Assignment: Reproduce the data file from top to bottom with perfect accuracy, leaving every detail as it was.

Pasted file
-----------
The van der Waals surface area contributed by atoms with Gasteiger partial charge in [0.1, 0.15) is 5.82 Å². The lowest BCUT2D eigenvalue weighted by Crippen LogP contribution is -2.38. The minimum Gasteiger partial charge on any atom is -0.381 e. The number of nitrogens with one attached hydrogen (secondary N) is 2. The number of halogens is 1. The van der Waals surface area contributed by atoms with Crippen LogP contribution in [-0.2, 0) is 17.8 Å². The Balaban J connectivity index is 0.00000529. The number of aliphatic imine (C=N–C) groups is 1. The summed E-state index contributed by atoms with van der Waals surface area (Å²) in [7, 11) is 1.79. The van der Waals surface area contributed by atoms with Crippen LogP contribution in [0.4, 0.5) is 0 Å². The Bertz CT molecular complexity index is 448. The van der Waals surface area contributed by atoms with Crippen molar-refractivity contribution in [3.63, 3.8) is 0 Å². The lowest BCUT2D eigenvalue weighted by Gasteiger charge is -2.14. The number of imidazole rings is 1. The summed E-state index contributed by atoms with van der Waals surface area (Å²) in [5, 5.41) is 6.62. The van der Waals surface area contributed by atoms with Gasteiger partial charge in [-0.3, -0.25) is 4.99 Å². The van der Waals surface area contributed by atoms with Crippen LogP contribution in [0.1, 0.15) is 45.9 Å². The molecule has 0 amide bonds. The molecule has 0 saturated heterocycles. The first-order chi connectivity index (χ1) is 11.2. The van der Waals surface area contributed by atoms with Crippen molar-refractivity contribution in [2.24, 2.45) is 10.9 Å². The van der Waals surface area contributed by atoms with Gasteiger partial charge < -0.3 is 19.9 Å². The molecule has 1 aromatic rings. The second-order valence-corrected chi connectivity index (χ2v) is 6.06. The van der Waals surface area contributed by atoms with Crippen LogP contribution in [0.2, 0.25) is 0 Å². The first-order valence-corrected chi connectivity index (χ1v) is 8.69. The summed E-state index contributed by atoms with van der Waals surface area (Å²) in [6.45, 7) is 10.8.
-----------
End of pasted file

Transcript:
The van der Waals surface area contributed by atoms with Gasteiger partial charge in [0.1, 0.15) is 5.82 Å². The lowest BCUT2D eigenvalue weighted by Crippen LogP contribution is -2.38. The minimum Gasteiger partial charge on any atom is -0.381 e. The number of nitrogens with one attached hydrogen (secondary N) is 2. The number of halogens is 1. The van der Waals surface area contributed by atoms with Crippen LogP contribution in [-0.2, 0) is 17.8 Å². The Balaban J connectivity index is 0.00000529. The number of aliphatic imine (C=N–C) groups is 1. The summed E-state index contributed by atoms with van der Waals surface area (Å²) in [7, 11) is 1.79. The van der Waals surface area contributed by atoms with Crippen LogP contribution in [0.4, 0.5) is 0 Å². The Bertz CT molecular complexity index is 448. The van der Waals surface area contributed by atoms with Crippen molar-refractivity contribution in [3.63, 3.8) is 0 Å². The lowest BCUT2D eigenvalue weighted by Gasteiger charge is -2.14. The number of imidazole rings is 1. The summed E-state index contributed by atoms with van der Waals surface area (Å²) in [5, 5.41) is 6.62. The van der Waals surface area contributed by atoms with Gasteiger partial charge in [-0.3, -0.25) is 4.99 Å². The van der Waals surface area contributed by atoms with Crippen LogP contribution in [0.1, 0.15) is 45.9 Å². The molecule has 0 amide bonds. The molecule has 0 saturated heterocycles. The first-order chi connectivity index (χ1) is 11.2. The van der Waals surface area contributed by atoms with Crippen molar-refractivity contribution in [2.24, 2.45) is 10.9 Å². The van der Waals surface area contributed by atoms with Gasteiger partial charge < -0.3 is 19.9 Å². The molecule has 1 aromatic rings. The second-order valence-corrected chi connectivity index (χ2v) is 6.06. The van der Waals surface area contributed by atoms with Crippen LogP contribution in [0.2, 0.25) is 0 Å². The first-order valence-corrected chi connectivity index (χ1v) is 8.69. The summed E-state index contributed by atoms with van der Waals surface area (Å²) in [6.45, 7) is 10.8.